Turning Laps at Mazda Raceway Laguna Seca

CraveOnline takes it's own run at the treacherous course.

John Scott Lewinskiby John Scott Lewinski

Monterey has a lot to offer any traveler. There’s the beautiful bay teeming with marine life. There’s the history and touristy atmosphere of Cannery Row. There’s the massive Monterey Bay Aquarium – one of the best in the world with a central ocean environment tank holding 1 million salty gallons.

But, for car nuts, the main attraction in the area is Mazda Raceway Laguna Seca about 20 miles inland between Monterey and Salinas. A historic track that hosts everything from F1 races to Moto GP to consumer track days, it’s a track known around the world as a challenge for even the world’s best drivers.

If you’re looking for one of the prime places to stay in the area, I recommend the hotel I enjoyed during my track run. The Hyatt Regency Monterey Hotel and Spa. It’s been newly renovated in a massive, multi-million dollar effort and now holds more rooms (550) in its sprawling complex than any other hotel in the Monterey Bay Area. My suite was spacious, warmly appointed and quiet – allowing me to get some rest before hitting the track.

I hit the Hyatt’s Accista Spa for a massage to loosen up my neck, shoulders and back before heading into the Laguna Seca park area. The spa is perfect central casting – soft lighting and new age music. But I was probably less able to relax than most because I wanted to do my laps.

The night before the big track day, I allowed myself one glass of Woodbridge Sparkling Wine by Robert Mondavi – Extra-Dry. Obviously, you wouldn’t get anywhere near alcohol on lap day, but I wanted to celebrate the day that was to come.

Mazda Raceway Laguna Seca sits in a Monterey County Park and the grounds can be visited by anyone, though the track is off limits unless an event is underway. Built in 1957 at a cost of $1.5 million, it’s a 2.2 mile road course with some of the most famous turns in racing.

It was a cool, overcast and rainy day in Big Sur country as the event staff from Mazda down in Irvine, Calif. was on hand to set me up with the 2013 Mazda CX-5 – a nice new vehicle, but hardly a performance car.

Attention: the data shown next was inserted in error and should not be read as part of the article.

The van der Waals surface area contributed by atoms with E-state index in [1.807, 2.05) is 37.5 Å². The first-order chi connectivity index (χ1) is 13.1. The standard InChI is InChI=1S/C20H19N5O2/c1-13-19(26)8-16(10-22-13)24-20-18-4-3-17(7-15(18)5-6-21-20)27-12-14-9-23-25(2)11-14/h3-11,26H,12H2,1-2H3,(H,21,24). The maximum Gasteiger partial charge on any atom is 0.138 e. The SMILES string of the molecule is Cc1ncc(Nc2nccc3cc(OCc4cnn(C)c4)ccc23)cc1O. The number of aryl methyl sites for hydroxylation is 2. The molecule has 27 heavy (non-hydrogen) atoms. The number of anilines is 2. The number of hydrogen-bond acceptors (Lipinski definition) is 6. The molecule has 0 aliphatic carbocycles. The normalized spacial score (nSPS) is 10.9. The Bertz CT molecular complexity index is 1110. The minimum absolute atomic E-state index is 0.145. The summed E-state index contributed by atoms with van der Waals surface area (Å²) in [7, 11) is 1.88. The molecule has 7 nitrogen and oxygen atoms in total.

I’ve driven plenty of track laps at speed in the past. But, considering I was a rookie at Mazda Raceway, it wasn’t the worst idea to have me do my 10 laps in a vehicle that – even if you really stand on the accelerate – it’s going to be giving you much more than 80 mph anytime soon.

After a brief orientation and one familiarization lap with an experienced Skip Barber Racing School professional, I donned my helmet and took the wheel of my manual transmission CX-5.

The track was very wet, and that meant the most worn patches of the track – the natural racing line for veteran drives – was actually the slipperiest portion of the surface. So, my instructor urged me to get away from the traditional line a little and find some better grip. It was all up to me to find my way – making the whole experience existential. Or, to put it more even more poetically, I watched for rougher payment to keep me safe at high speed.

A lap at Mazda Raceway Laguna Seca begins from pit row along the track’s main straightaway. The first trick you discover on a lap at Laguna Seca is that Turn 1 is barely a turn at all – more of a dog leg left into the much more challenging Turn 2 – The Andretti Hairpin. The temptation to hit it too hard along the straightaway heading out of the pits and Turn 1 can immediately bite back hard into Turn 2 – an immediate, tight and unforgiving whip to the left.

If you behave yourself out of Turn 2, you need to immediately drift right and then clip the apex into a right at Turn 3. Turn 4 is a wider more gentler right, but you want to push it coming out of Turn 4 because you face a second, shorter straight straight away into Turn 5.

Turn 5 is a rimshot – or a wide left turn that asks you to go wide before settling into an uphill straight taking you to a sharp Turn 6 to the left. You clip the apex there as years of tire rubber has stained the inside left white track markers.

Turn 6 takes you into the Rahal Straight building up to the most famous turn on the track – and one of the most famous challenges in racing – The Corkscrew (Turns 7, 8 and 8A). You enter the left/right S turn blind as the ground drops out a couple stories beneath you. As you begin to descend, you literally aim for a tree in the center of your vision. Then, the moment the car begins to level out, you immediately turn right.

You can’t see the right turn because of your downward angle, so you simple have to trust that it will be there and turn the wheel. (Don’t worry. It hasn’t moved in 50+ years.)

Unfortunately, as you’re enjoying your success of surviving the Corkscrew, you realize you have no time to celebrate as Turn 9 – the Rainey Curve – serves up another left hand rimshot turn. I came out of the Corkscrew too aggressively on my first lap and almost spun out on Turn 9.

Recovering into Turn 10 – a sharp left into the track’s final stages – I was struck with a sense of both achievement and sadness on every lap. I showed enough skill to take the track at speed – but I was a lap closer to being done. And you don’t drive Mazda Raceway Laguna Seca every day.

Turn 11 finally – a very sharp left – forces you to hard brake for either a return to the pits or for hard pour of power down the main straightaway back to Turn 1.

As I pulled back into the pits – proud to leave the smell of hot brakes and sizzling rubber in my wake – I had only two thoughts. When am I scheduled to be back in Monterey? And, when can I drive this track again?


Photo Credit: Laguna Seca Web Site